While we are not aware of similar research in South Africa, it seems plausible that meeting minimum nursing ratios here too could result in substantial cost-savings – through fewer readmissions and shorter hospital stays as observed in Australia, but potentially also by reducing the number of medico-legal claims against the government.

“Nurses offer a comprehensive service package in preventing diseases, promoting health, curing diseases, and rehabilitative services. Healthcare cost will therefore be greatly reduced if more nurses were employed especially with revitalisation of primary healthcare and strengthening of community-based healthcare services,” says Khaya Xaba, spokesperson for the National Education, Health and Allied Workers’ Union (Nehawu). He adds that staff shortages in the nursing profession impact directly and negatively on the quality of nursing care and the delivery of quality healthcare services to healthcare users.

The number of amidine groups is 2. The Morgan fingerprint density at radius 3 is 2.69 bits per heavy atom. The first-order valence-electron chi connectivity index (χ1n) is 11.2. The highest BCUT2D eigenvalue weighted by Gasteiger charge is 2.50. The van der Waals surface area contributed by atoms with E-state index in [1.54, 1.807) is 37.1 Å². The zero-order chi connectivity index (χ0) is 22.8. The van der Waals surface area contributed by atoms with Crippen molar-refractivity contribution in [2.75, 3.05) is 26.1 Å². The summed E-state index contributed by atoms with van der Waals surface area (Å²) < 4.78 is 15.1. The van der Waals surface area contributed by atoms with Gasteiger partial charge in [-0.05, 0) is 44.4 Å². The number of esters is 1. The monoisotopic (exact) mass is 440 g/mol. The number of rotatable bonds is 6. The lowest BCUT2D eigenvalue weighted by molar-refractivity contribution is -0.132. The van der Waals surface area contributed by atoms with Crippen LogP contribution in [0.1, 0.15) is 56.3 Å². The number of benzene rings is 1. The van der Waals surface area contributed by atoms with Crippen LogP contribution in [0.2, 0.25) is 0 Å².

Rich Sicina, a paediatric nurse and general secretary of the Young Nurses Indaba Trade Union (YNITU) agrees that readmissions are an avoidable problem.

“Where I work, it’s like they take turns to use the bed, two weeks in and two weeks out. Patients are in and out because we can’t look after them thoroughly. Patients are discharged not because they are better but they have to open space for the next patient who is worse at that time. The system now forces nurses to choose who will be given more care and who will not. With this kind of care, we can only see more and more readmissions. All this can be avoided if there were more nurses,” he says, adding that most nurses, deep down know that most of the deaths could have been avoided if there were more of them…more